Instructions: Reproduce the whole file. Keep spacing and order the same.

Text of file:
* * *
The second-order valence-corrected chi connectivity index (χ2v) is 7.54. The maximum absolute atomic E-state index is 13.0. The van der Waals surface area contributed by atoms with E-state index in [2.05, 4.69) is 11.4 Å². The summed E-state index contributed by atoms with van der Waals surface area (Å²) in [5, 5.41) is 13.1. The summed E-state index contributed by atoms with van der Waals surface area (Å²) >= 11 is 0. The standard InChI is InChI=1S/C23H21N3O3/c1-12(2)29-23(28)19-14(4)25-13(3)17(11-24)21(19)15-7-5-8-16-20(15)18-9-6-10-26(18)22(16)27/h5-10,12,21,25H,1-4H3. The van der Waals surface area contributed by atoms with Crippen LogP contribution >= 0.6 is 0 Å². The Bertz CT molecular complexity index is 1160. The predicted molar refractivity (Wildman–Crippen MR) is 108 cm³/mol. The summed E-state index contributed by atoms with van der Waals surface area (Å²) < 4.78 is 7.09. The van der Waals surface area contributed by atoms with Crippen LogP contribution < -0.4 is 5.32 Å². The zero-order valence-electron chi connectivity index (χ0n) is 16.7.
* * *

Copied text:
The second-order valence-corrected chi connectivity index (χ2v) is 7.54. The maximum absolute atomic E-state index is 13.0. The van der Waals surface area contributed by atoms with E-state index in [2.05, 4.69) is 11.4 Å². The summed E-state index contributed by atoms with van der Waals surface area (Å²) in [5, 5.41) is 13.1. The summed E-state index contributed by atoms with van der Waals surface area (Å²) >= 11 is 0. The standard InChI is InChI=1S/C23H21N3O3/c1-12(2)29-23(28)19-14(4)25-13(3)17(11-24)21(19)15-7-5-8-16-20(15)18-9-6-10-26(18)22(16)27/h5-10,12,21,25H,1-4H3. The van der Waals surface area contributed by atoms with Crippen LogP contribution >= 0.6 is 0 Å². The Bertz CT molecular complexity index is 1160. The predicted molar refractivity (Wildman–Crippen MR) is 108 cm³/mol. The summed E-state index contributed by atoms with van der Waals surface area (Å²) < 4.78 is 7.09. The van der Waals surface area contributed by atoms with Crippen LogP contribution < -0.4 is 5.32 Å². The zero-order valence-electron chi connectivity index (χ0n) is 16.7.